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Lower House removes constitutional flaw from decentralisation bill

By Raed Omari - Nov 22,2015 - Last updated at Nov 22,2015

Deputies convene at the Lower House on Sunday (Petra photo)

AMMAN — The Lower House on Sunday removed the constitutional flaw from the draft decentralisation law, granting governorate councils administrative and financial independence from the central government.

During Sunday's session, MPs revisited Paragraph A of Article 6 of the bill and passed the bill again to be sent to the Senate for endorsement.

In October, His Majesty King Abdullah returned the 2015 draft decentralisation law to Parliament, citing the bill’s incompatibility with the Constitutional Court’s interpretation of Article 121 of the Constitution. 

In a statement listing the reasons for withholding his endorsement of the draft law, the King said Paragraph A of Article 6 of the law concerning the establishment of governorate councils is incompatible with the Constitutional Court’s ruling, which stipulates that any units or councils established under a law should be administratively and financially independent from the central government.

The Senate had rephrased Paragraph A of Article 6 to read: “Each governorate shall have a council called ‘governorate council’, removing a previous phrase stating that councils established under the law should enjoy complete financial and administrative independence. 

In a joint session in September, the two Houses of Parliament passed the 20-article decentralisation bill after they disagreed twice on this provision and others. 

As the Constitutional Court’s opinion supported the deputies’ version, the Parliament’s final say was considered unconstitutional.

Also on Sunday, the Lower House passed the 2015 amendments to the Agriculture Law as referred from the government, which aim, as listed in their validating reasons, at curbing illegal logging activities and violations in forests. 

Under the law, logging of perennial trees can only be carried out after the Agriculture Ministry issues special permits. This guarantees that no damage comes to the Kingdom’s environment or forests.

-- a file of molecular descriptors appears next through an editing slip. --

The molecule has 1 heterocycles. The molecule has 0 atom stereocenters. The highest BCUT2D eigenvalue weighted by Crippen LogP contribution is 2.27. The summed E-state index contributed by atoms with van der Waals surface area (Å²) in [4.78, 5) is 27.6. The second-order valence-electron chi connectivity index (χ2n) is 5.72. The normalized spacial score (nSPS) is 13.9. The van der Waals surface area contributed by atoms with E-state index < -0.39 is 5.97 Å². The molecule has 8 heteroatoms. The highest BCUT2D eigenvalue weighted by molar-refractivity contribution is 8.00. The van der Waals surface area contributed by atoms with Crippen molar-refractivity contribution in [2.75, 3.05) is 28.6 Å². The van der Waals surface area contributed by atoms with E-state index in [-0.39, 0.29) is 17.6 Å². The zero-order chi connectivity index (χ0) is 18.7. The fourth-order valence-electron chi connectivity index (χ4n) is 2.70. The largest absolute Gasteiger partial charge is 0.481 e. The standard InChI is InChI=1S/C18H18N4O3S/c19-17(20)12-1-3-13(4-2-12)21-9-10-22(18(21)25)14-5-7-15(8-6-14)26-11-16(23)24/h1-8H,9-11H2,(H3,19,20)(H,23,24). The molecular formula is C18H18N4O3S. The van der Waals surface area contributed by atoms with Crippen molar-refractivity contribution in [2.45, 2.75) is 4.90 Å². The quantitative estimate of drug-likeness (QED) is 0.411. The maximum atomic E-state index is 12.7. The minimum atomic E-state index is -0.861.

A total of 12,000 violations have been recorded on bare forestry lands, Agriculture Minister Akef Zu’bi said in recent remarks, highlighting that 7,000-8,000 of those breaches occurred in the last 25 years.

Forestry lands amount to 1.5 million dunums, of which 250,000 dunums are bare, 400,000 dunums are natural forests, 500,000 dunums are planted forests and 350,000 are nature reserves, according to the Forestry Department.

MPs also referred the 2015 amendments to the laws on the Petra Development and Tourism Region Authority, higher education institution accreditation, public health, drugs, mineral resources, banks and Central Bank of Jordan to the concerned committees for review.

In response to some MPs’ accusations of a “personal agenda” behind the government’s appointment of Abed Kharabsheh as president of the Audit Bureau and Mustafa Barari as president of the Ombudsman Bureau, Prime Minister Abdullah Ensour said the change in positions “was a necessary procedure as part of the good governance principles under which presidents of public agencies should not remain in their posts for long periods”.

In the evening session, deputies elected members of the Legal Committee, while members of the administrative, health and environment, and youth and sports panels were selected by acclamation, the Jordan News Agency, Petra, reported.

A committee, according to the House’s Rules of Procedure, is made up of seven to 11 members, and MPs are not allowed to be members of two panels at the same time.


House Speaker Atef Tarawneh adjourned the session until Tuesday and urged the formed committees to meet Monday to elect their chairpersons, vice chairs and rapporteurs, according to Petra.

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